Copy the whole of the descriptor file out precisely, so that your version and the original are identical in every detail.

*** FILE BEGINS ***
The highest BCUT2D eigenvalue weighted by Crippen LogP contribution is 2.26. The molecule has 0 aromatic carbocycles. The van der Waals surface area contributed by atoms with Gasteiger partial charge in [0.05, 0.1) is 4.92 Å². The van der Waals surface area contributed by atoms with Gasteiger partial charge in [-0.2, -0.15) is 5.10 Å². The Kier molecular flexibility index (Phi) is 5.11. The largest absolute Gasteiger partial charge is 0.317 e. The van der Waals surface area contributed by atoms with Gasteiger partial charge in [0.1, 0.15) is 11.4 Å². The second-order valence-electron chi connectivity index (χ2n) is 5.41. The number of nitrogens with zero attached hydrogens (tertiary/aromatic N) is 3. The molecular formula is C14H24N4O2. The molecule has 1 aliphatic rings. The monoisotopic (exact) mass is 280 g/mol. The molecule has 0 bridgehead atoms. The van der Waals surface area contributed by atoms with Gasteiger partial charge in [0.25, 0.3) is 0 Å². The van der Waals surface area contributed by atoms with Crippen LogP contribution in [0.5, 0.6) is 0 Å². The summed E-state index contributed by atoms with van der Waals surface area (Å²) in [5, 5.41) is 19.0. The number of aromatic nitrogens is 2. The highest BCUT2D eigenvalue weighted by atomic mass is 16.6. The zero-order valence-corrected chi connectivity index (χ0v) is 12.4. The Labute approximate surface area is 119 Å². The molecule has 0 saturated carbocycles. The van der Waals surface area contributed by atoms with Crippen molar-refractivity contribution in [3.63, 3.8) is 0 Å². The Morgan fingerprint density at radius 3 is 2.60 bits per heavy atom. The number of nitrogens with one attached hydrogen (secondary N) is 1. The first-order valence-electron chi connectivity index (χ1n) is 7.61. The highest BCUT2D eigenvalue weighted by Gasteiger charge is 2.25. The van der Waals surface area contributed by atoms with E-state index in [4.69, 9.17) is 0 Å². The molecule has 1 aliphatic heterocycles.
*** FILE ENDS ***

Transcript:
The highest BCUT2D eigenvalue weighted by Crippen LogP contribution is 2.26. The molecule has 0 aromatic carbocycles. The van der Waals surface area contributed by atoms with Gasteiger partial charge in [0.05, 0.1) is 4.92 Å². The van der Waals surface area contributed by atoms with Gasteiger partial charge in [-0.2, -0.15) is 5.10 Å². The Kier molecular flexibility index (Phi) is 5.11. The largest absolute Gasteiger partial charge is 0.317 e. The van der Waals surface area contributed by atoms with Gasteiger partial charge in [0.1, 0.15) is 11.4 Å². The second-order valence-electron chi connectivity index (χ2n) is 5.41. The number of nitrogens with zero attached hydrogens (tertiary/aromatic N) is 3. The molecular formula is C14H24N4O2. The molecule has 1 aliphatic rings. The monoisotopic (exact) mass is 280 g/mol. The molecule has 0 bridgehead atoms. The van der Waals surface area contributed by atoms with Gasteiger partial charge in [0.25, 0.3) is 0 Å². The van der Waals surface area contributed by atoms with Crippen LogP contribution in [0.5, 0.6) is 0 Å². The summed E-state index contributed by atoms with van der Waals surface area (Å²) in [5, 5.41) is 19.0. The number of aromatic nitrogens is 2. The highest BCUT2D eigenvalue weighted by atomic mass is 16.6. The zero-order valence-corrected chi connectivity index (χ0v) is 12.4. The Labute approximate surface area is 119 Å². The molecule has 0 saturated carbocycles. The van der Waals surface area contributed by atoms with Crippen molar-refractivity contribution in [3.63, 3.8) is 0 Å². The Morgan fingerprint density at radius 3 is 2.60 bits per heavy atom. The number of nitrogens with one attached hydrogen (secondary N) is 1. The first-order valence-electron chi connectivity index (χ1n) is 7.61. The highest BCUT2D eigenvalue weighted by Gasteiger charge is 2.25. The van der Waals surface area contributed by atoms with E-state index in [4.69, 9.17) is 0 Å². The molecule has 1 aliphatic heterocycles.